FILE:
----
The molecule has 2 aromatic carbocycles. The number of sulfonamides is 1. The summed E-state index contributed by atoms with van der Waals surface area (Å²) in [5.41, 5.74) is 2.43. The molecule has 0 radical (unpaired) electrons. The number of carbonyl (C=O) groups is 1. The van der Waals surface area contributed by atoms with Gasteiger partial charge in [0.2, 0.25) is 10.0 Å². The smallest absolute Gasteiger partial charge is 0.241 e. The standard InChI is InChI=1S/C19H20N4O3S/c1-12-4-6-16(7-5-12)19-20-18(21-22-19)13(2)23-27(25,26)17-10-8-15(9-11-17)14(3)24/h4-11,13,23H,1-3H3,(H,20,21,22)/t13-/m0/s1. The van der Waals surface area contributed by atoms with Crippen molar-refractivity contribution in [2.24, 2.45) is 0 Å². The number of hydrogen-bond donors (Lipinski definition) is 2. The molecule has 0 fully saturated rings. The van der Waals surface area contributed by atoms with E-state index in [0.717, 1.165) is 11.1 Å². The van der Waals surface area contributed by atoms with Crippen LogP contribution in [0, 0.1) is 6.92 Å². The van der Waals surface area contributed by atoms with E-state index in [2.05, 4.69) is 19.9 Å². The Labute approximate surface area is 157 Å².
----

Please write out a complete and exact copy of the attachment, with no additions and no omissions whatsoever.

The molecule has 2 aromatic carbocycles. The number of sulfonamides is 1. The summed E-state index contributed by atoms with van der Waals surface area (Å²) in [5.41, 5.74) is 2.43. The molecule has 0 radical (unpaired) electrons. The number of carbonyl (C=O) groups is 1. The van der Waals surface area contributed by atoms with Gasteiger partial charge in [0.2, 0.25) is 10.0 Å². The smallest absolute Gasteiger partial charge is 0.241 e. The standard InChI is InChI=1S/C19H20N4O3S/c1-12-4-6-16(7-5-12)19-20-18(21-22-19)13(2)23-27(25,26)17-10-8-15(9-11-17)14(3)24/h4-11,13,23H,1-3H3,(H,20,21,22)/t13-/m0/s1. The van der Waals surface area contributed by atoms with Crippen molar-refractivity contribution in [2.24, 2.45) is 0 Å². The number of hydrogen-bond donors (Lipinski definition) is 2. The molecule has 0 fully saturated rings. The van der Waals surface area contributed by atoms with E-state index in [0.717, 1.165) is 11.1 Å². The van der Waals surface area contributed by atoms with Crippen LogP contribution in [0, 0.1) is 6.92 Å². The van der Waals surface area contributed by atoms with E-state index in [2.05, 4.69) is 19.9 Å². The Labute approximate surface area is 157 Å².